It's Hard

The Who

Warner Brothers Records, 1982

http://www.thewhotour.com

REVIEW BY: Christopher Thelen

ORIGINALLY PUBLISHED: 01/26/1998

Let me get the blasphemous statement out of the way early in the review: The Who should have broken up in 1978 when Keith Moon died.

When Moon died, he took with him a creative spark and youthful energy that Roger Daltrey and company had made a career on for well over a decade. After a period of regrouping, The Who reemerged with former Faces drummer Kenney Jones and released Face Dances, an album that some claimed was not typical Who material.

After the disappointment of Face Dances (which I'll admit I haven't listened to in some time), The Who had a decision to make: try to return to the roots they came from, or continue in the same vein of Face Dances and hope for the best. On It's Hard, they chose the second road -- very bad idea.

The album opens strongly enough with "Athena," a gentle number that puts more emphasis on Daltrey's vocals and what sound like synthesizerss bubbling lightly in the background rather than Pete Townshend's guitar work. It also is one of the few hit singles I can think of that didn't feature a guitar solo.my_heart_sings_the_harmony_web_ad_alt_250

The only other well-known number on It's Hard is "Eminence Front," featuring Townshend as lead throat. In retrospect, this isn't a bad song, though it takes a little too long to develop into the rocker it eventually becomes. Still, it was a powerful swansong for The Who.

If only anything else on It's Hard stood out like these two songs, it would be a better album. But the sad fact is that The Who had taken a serious turn for the worse on this one. Daltrey's singing and Townshend's playing often sound like their hearts just aren't in the music anymore -- a criticism that many levelled against the Kenney Jones-era Who.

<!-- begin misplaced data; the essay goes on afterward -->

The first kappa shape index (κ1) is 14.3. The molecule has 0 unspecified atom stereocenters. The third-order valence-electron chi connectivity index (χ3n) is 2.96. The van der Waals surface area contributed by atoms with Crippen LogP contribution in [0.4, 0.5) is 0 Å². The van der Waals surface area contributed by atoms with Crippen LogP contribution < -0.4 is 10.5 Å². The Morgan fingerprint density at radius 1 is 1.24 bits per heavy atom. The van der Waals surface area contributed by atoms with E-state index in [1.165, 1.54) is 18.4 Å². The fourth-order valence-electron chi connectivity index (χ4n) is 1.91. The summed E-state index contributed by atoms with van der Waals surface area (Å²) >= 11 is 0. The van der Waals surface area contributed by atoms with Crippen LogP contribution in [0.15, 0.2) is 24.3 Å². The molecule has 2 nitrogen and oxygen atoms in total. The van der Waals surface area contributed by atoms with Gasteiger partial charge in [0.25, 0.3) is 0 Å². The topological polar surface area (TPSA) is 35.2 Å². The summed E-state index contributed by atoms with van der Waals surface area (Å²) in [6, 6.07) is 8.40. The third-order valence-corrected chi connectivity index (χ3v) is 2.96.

A lot of the songs seem to talk about the losses of Moon and former managers Kit Lambert (who died in 1981 after falling down a flight of stairs) and Pete Meaden (who bought the farm three weeks before Moon). The title track sings about the difficulties we all face in life ("So I'm thinking about my life now / I'm thinking very hard / Deal me another hand Lord, this one's very hard"), while "A Man Is A Man" seems to cry out to their lost bandmate and answers those who claim to be wilder than "Moon The Loon" was ("Well I met a man who really lives / He really does it all / But what matters is the heart he gives / He makes your talk seem small"). Despite the power they tried to capture in the lyrics, the bored-sounding performances take all the punch away.

And by the time The Who does get down to kicking their act into gear on "Cry If You Want," it's too late -- the chance has been wasted, and the writing can easily be seen on the wall for The Who. (The band would call it a day in 1982, and play their farewell concert in 1983 -- that is, until they were enticed out of retirement.)

But as much as some people may blame Jones, I refuse to put the blame on him for the late-model Who. Fact was, anybody who took over the drum throne after Moon's death was in for a tough fight, and to the band members left behind, there simply was no replacement for Keith Moon.

Daltrey has reportedly said about It's Hard that this album should never have seen the light of day. He doesn't know how right he is, 'cause this is a sad picture of a band's decline, and should be avoided by even the diehard Who fans.

Rating: D

User Rating: D


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© 1998 Christopher Thelen and The Daily Vault. All rights reserved. Review or any portion may not be reproduced without written permission. Cover art is the intellectual property of Warner Brothers Records, and is used for informational purposes only.